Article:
relator, because he has a right to a portion of the recovery, "is, in
effect, suing as a partial assignee of the United States" and,
therefore, has standing. Id. at 774 n. 4, 120 S.Ct. 1858.
North American contends that the Vermont Agency analysis of standing
under the federal FCA applies equally to private attorney general claims
under California's UCA. In fact, Vermont Agency is easily distinguishable
from the case at bar. As noted above, the Court's holding in Vermont
Agency turned entirely on the fact that the FCA gives the qui tam relator
a right to a portion of the recovery. Mortera, in contrast, seeks no
bounty and is entitled to none under the UCA. Mortera seeks, on behalf of
the public, declaratory and injunctive relief, and a disgorgement of the
allegedly illegal fees collected by North American. For herself, Mortera
requests only attorney's fees and costs, which do not constitute a
"bounty." See Vermont Agency, 529 U.S. at 773, 120 S.Ct. 1858 (quoting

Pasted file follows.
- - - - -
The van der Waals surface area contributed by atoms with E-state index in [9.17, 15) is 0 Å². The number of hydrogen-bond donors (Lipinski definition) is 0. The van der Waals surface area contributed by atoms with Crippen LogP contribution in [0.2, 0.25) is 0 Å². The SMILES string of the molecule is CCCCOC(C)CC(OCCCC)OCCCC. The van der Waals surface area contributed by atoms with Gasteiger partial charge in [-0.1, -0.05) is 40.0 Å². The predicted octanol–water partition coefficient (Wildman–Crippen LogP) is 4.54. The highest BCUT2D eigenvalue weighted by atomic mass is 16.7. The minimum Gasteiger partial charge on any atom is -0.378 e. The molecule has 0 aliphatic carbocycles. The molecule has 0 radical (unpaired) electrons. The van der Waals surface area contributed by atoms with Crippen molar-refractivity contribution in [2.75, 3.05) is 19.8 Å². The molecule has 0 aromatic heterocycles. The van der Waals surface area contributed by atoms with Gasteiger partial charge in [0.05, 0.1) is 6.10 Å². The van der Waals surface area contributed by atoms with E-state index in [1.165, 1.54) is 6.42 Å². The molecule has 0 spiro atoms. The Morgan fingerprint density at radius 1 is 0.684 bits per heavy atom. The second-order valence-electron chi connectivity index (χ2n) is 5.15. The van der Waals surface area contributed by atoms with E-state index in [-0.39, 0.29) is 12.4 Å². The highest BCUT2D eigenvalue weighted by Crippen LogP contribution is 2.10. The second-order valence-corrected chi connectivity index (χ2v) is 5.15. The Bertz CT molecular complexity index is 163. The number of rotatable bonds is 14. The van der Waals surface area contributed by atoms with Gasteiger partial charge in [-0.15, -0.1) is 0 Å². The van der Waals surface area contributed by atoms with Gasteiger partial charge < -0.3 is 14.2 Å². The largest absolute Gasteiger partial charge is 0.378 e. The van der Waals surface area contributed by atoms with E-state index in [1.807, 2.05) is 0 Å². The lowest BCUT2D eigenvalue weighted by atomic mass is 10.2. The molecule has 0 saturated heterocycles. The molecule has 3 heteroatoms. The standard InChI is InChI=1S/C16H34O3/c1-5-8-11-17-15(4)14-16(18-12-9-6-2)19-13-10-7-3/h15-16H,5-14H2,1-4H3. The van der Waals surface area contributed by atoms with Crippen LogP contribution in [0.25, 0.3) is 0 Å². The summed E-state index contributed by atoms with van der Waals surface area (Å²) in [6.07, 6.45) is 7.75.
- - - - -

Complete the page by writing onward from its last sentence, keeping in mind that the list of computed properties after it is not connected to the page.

Steel Co. v. Citizens for a Better Environment, 523 U.S. 83, 107, 118
S.Ct. 1003, 140 L.Ed.2d 210 (1998) ("[A] plaintiff cannot achieve
standing to litigate a substantive issue by bringing suit for the cost of
bringing suit.")); Diamond v. Charles, 476 U.S. 54, 69-71, 106 S.Ct.
1697, 90 L.Ed.2d 48 (1986) (holding that assessment of attorney's fees
does not confer standing to pursue the action on appeal). Thus, Mortera
does not have the kind of concrete private interest in the litigation
that conferred standing on the plaintiff in Vermont Agency.
The Ninth Circuit recently (post-Vermont Agency) reached a similar
conclusion in Lee v. American National Insurance Co., 260 F.3d 997,
1001-002 (9th Cir. 2001) (citations omitted):
We agree with the consensus view of the parties and
the district court that Lee cannot proceed with his
claims against ANTEX in federal court. Lee's action
against ANTEX stems from his right under California
law to challenge the company's allegedly unfair
business practices as a private attorney general even
if he suffered no individualized injury as a result of
the defendant's challenged conduct. Article III of the
Constitution, however, limits the jurisdiction of the
federal courts to "cases and controversies," a
restriction that has been held to require a plaintiff
to show, inter alia, that he has actually been injured
by the defendant's, challenged conduct. So a plaintiff